Thursday, September 13, 2007

"Attacks of an Extreme Virulence", aka "Signs of Defiance Against His Profession" as a Photographer

Claire Guillot presents a full-page portrait of a New York Times photographer. Having thus built up the sympathetic side of his character, and the courageous side of his personality, and "the serious Tyler Hicks who has sacrificed a lot … for his calling" (while making the most out of the alleged crimes that occurred in Afghanistan and Iraq during the American interventions), it is not until then that we learn that his photographs have not always been without controversy.

Just like with the Al-Dura affair's Charles Enderlin, however, a French media outlet does nothing about the scandal but present the reporter as nothing more than a poor innocent martyred victim and his critics as nothing less than shameless, treacherous, envious (!), and "extremely virulent". (In fact, here, too, Le Monde builds up readers' emotions, starting with a non-committal "envied job", going on to a more judgmental "not always kind criticism", and ending with a frankly castigating "attacks of an extreme virulence" as well as, later, "these signs of defiance against his profession" (italics mine!).)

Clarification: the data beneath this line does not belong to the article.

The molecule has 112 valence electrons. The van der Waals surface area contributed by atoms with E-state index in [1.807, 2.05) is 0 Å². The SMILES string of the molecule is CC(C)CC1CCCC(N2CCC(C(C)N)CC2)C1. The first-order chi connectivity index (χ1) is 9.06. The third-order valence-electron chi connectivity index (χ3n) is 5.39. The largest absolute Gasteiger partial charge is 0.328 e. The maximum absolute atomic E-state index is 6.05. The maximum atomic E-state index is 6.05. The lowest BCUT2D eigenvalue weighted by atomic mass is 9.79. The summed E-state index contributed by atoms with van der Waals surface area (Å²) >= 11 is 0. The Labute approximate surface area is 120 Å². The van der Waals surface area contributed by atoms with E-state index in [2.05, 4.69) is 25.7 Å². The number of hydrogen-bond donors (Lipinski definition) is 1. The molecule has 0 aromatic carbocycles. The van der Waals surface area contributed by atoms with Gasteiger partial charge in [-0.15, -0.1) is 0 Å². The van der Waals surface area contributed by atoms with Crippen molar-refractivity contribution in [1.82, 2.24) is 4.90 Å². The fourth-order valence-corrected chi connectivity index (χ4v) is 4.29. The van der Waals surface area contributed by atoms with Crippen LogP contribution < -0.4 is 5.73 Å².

Ce poste envié a aussi exposé son travail à une critique nourrie et pas toujours bienveillante. En 2006, pendant l'offensive israélienne au Liban sud, une série de photos prises à Tyr a fait l'objet d'attaques d'une virulence extrême. Pendant des mois, les blogueurs l'ont accusé de manipulations et de mises en scène visant à diaboliser l'armée israélienne. "Il y avait eu une erreur de légende, qui n'était pas de mon fait. Elle a été très vite corrigée, mais le mal était fait. Tout s'est emballé."

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